Tonino Ascari, the 63-year-old son of 1952–1953 Formula One World Champion Alberto, stunned the Italian motor racing community on September 10th by saying he believed Eugenio Castellotti asked his father to sort out the rear-end handling of the factory Ferrari 750 the younger driver was testing at Monza on that fateful May 26, 1955. Additionally, Tonino confirmed that Alberto was suddenly confronted with an intruder crossing the track as he lapped Monza and was killed in an ensuing accident.
True revelations, because for 50 years mystery has surrounded the reason why Alberto Ascari, a highly superstitious man, donned Castellotti’s helmet instead of his own blue crash hat, without which he usually refused to take to the track, and began lapping the Bianza circuit. Obviously, Alberto did not expect to drive as he left his Milan home for Monza after speaking with Castellotti on the telephone, otherwise he would have taken his blue helmet with him. Some said he clambered into the Ferrari 750 to find his form again after he and his Lancia D50 plunged into Monte Carlo harbor four days earlier, while competing in the Monaco Grand Prix. And there have long been rumors that Ascari was suddenly confronted with a man crossing the track as he lapped Monza, forcing him to take immediate evasive action that resulted in his fatal crash at the kink in the circuit now named after him.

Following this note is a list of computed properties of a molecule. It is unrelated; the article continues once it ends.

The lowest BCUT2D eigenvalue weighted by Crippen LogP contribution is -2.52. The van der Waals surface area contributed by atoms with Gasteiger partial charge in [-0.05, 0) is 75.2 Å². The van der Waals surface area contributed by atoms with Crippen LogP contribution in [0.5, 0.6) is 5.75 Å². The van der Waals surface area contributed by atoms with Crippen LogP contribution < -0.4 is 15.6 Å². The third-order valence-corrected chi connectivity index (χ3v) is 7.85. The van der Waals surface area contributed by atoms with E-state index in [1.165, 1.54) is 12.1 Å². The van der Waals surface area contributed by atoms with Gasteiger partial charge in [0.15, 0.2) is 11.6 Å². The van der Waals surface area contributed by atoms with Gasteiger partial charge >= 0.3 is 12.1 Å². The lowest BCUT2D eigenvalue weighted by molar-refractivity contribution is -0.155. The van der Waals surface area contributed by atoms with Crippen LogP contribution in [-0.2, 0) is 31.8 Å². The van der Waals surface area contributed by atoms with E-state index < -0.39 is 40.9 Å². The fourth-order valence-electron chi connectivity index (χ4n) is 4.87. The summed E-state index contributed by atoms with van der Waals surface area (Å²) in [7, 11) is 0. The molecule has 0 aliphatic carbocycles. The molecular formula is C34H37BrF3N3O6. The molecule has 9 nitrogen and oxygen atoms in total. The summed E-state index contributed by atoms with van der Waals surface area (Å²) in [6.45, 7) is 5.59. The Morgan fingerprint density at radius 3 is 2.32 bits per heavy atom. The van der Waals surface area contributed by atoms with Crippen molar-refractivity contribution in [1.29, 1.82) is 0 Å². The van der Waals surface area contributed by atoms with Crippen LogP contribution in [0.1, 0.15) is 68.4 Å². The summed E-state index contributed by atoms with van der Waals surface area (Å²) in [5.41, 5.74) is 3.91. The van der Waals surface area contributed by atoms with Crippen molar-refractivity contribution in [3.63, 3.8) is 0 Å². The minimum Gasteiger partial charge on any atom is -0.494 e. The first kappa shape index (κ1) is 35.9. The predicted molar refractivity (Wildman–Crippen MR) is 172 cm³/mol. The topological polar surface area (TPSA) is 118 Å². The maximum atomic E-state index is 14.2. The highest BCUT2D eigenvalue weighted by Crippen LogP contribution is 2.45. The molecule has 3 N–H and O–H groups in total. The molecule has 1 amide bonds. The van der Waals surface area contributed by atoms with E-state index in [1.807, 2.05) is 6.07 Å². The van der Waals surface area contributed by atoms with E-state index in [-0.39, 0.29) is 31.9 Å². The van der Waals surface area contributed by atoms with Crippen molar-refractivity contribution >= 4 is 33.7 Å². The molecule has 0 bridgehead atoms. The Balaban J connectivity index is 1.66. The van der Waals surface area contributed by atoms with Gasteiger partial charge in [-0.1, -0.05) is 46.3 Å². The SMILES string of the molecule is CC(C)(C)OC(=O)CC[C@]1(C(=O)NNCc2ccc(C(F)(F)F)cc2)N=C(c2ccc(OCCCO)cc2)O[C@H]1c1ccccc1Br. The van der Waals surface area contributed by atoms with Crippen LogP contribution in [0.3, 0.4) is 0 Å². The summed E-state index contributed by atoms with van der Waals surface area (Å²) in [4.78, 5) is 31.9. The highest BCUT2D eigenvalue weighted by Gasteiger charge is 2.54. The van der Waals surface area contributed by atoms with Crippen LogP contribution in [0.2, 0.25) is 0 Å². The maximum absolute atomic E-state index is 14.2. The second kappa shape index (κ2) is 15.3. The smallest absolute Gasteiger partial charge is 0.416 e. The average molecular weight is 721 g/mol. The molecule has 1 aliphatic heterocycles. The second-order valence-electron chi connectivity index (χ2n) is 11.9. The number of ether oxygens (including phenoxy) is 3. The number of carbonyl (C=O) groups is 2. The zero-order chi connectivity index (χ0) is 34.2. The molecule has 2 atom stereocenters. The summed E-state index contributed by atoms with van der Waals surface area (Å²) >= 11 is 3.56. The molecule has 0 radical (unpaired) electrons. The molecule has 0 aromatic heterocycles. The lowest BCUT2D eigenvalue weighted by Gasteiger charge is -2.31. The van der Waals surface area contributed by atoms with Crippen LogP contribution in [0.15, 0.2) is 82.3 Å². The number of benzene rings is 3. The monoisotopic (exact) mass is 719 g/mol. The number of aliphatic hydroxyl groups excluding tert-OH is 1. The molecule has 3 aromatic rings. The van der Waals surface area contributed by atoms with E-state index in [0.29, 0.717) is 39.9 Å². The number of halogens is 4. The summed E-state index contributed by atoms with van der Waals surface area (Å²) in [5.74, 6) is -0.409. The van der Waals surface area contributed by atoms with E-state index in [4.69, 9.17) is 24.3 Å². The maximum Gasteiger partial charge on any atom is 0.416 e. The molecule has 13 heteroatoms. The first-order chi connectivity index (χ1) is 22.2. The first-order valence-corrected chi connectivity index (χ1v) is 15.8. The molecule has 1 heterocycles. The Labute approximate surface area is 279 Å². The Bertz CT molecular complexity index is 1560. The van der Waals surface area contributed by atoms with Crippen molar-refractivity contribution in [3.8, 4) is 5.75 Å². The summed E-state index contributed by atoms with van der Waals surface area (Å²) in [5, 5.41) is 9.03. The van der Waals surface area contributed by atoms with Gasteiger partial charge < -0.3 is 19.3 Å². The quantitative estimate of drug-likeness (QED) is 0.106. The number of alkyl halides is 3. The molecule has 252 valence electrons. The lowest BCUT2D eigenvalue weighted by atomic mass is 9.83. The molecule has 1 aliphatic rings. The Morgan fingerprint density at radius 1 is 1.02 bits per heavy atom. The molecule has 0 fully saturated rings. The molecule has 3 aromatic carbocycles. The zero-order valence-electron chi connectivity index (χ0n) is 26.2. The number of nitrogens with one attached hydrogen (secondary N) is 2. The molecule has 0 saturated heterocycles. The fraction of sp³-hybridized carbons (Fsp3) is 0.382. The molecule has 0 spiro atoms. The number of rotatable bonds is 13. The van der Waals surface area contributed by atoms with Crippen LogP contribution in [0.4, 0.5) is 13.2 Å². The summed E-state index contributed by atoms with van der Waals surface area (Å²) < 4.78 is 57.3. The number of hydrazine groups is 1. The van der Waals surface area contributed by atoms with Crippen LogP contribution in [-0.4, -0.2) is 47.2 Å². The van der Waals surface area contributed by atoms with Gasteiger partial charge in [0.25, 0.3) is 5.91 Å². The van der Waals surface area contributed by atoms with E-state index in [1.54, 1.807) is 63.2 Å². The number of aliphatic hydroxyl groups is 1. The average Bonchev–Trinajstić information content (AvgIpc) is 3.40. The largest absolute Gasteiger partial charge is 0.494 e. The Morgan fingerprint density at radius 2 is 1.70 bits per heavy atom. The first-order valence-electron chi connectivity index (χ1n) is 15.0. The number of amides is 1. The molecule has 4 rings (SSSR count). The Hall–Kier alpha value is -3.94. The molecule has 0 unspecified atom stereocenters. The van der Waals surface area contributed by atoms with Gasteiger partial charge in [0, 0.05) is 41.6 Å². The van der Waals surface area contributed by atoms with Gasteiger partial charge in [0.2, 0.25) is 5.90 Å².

The disclosures were made by Tonino Ascari while he was attending the opening of an exhibition dedicated to his father at the Galleria Ferrari in Maranello. The display includes 40 photographs of Alberto Ascari by Italian Corrado Millanta, the driver’s trophies and many of his cars, including the extremely rare 815 Auto Avio Costruzioni—Enzo Ferrari’s first car, bearing that name to circumvent an agreement he had reached before leaving Alfa Romeo that he would not produce cars under his own name—and the Ferrari 750 in which Ascari crashed and died.